https://i2.wp.com/www.davidirvine.com/wp-content/uploads/2017/10/IMG_3686.jpg?fit=960%2C1280&ssl=1 1280 960 David Irvine https://www.davidirvine.com/wp-content/uploads/2019/04/diweblogo.png David Irvine2017-10-31 20:01:152017-10-31 20:01:15JEKA AND THE POWER OF ONE: How Ordinary People Can Make An Extraordinary Difference
Not all of us can do great things. What we can do is small things with great love. – Mother Teresa
For more than twenty years, Jeka was my ticket agent at the Air Canada check-in desk at the Calgary International Airport. An ordinary job, you might say: greeting and checking in passengers, arranging flights, assigning seats, tagging baggage. But Jeka was no ordinary ticket agent. She was passionate about her job. She cared. Jeka would be at work by 4:00 AM, thirty minutes before her assigned shift. In the half hour before her colleagues arrived, Jeka would print out the names of every passenger who was due to check in that morning. She took the time to acquaint herself with the regulars, and would greet us by name and a cheerful “Good morning” when we hauled our tired bodies to the check-in desk for an early flight.
Jeka was forever jolly, and her ever-animated upbeat demeanor would always help start my travels a little lighter, a little more positive, and a little more willing to pass on her enthusiasm to others after our encounter. Our brief connection stood out as a highlight in the sea of transactions in the day of a business traveler.
Every Christmas I would get a personal card from Jeka, with a cheerful note of thanks for my loyalty to Air Canada and a message of appreciation for helping to brighten up her day in my travels.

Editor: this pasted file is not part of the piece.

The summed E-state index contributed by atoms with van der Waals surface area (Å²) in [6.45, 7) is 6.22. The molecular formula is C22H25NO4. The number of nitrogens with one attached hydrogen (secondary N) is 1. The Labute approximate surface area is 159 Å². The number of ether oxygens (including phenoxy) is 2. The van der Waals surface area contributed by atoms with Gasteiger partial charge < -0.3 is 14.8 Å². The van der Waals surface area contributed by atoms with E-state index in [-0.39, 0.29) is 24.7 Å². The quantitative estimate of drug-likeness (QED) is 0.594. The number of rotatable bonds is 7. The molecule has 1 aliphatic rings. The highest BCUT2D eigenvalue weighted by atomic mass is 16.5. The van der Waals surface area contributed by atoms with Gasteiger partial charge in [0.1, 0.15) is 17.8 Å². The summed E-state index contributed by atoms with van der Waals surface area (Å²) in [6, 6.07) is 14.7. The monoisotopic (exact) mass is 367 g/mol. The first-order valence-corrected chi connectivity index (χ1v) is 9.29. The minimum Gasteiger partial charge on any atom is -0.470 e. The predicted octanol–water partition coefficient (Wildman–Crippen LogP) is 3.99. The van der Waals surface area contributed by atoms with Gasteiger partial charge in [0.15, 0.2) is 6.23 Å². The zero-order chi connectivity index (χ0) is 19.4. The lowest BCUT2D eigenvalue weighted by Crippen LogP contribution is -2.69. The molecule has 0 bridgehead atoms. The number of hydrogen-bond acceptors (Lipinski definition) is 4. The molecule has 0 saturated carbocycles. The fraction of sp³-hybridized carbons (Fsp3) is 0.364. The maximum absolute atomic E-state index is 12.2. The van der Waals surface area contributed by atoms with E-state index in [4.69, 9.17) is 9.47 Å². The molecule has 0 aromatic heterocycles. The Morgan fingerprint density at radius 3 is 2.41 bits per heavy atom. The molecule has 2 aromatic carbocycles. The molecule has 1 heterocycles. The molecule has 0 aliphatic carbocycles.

I once asked Jeka what inspired her to be so friendly and ever so positive.
“It’s pretty simple. Air Canada has been good to me, but I’ve always been determined about one thing. I will never let a bureaucracyturn me into a bureaucrat. I just want to brighten up the day for every person that comes my way. Every time I brighten up another person’s day, it makes my day better. Whatever you give out, comes back to you.”
Last month I was passing by Jeka’s check-in counter and I made my usual stop to say hello and get my “Jeka hug.” I knew that retirement was around the corner for her, but I did not realize it was coming so soon.
“Tomorrow afternoon!” she exclaimed enthusiastically and tearfully. “After 40 and a half years with Air Canada, I’m going to be sitting on that big chair in the check-in area with balloons and a cake and I’m going to say good-bye to all the great customers and colleagues who have been so good to me all these years.”
As we hugged, I apologized for not being able to join her in the celebration and I asked if I could take her picture. As I walked away, I looked back briefly for one last impression of my good friend and bright spot at the Calgary airport.
“Don’t you go putting that picture up on Facebook now and making a big deal of all this!” she winked as she waved one final good-bye.
We really do make a difference. Mother Teresa was right. Not all of us can do great things. What we can do is small things with great love. In this one wild and precious life, each of us will leave a legacy. The question is, what will be yours?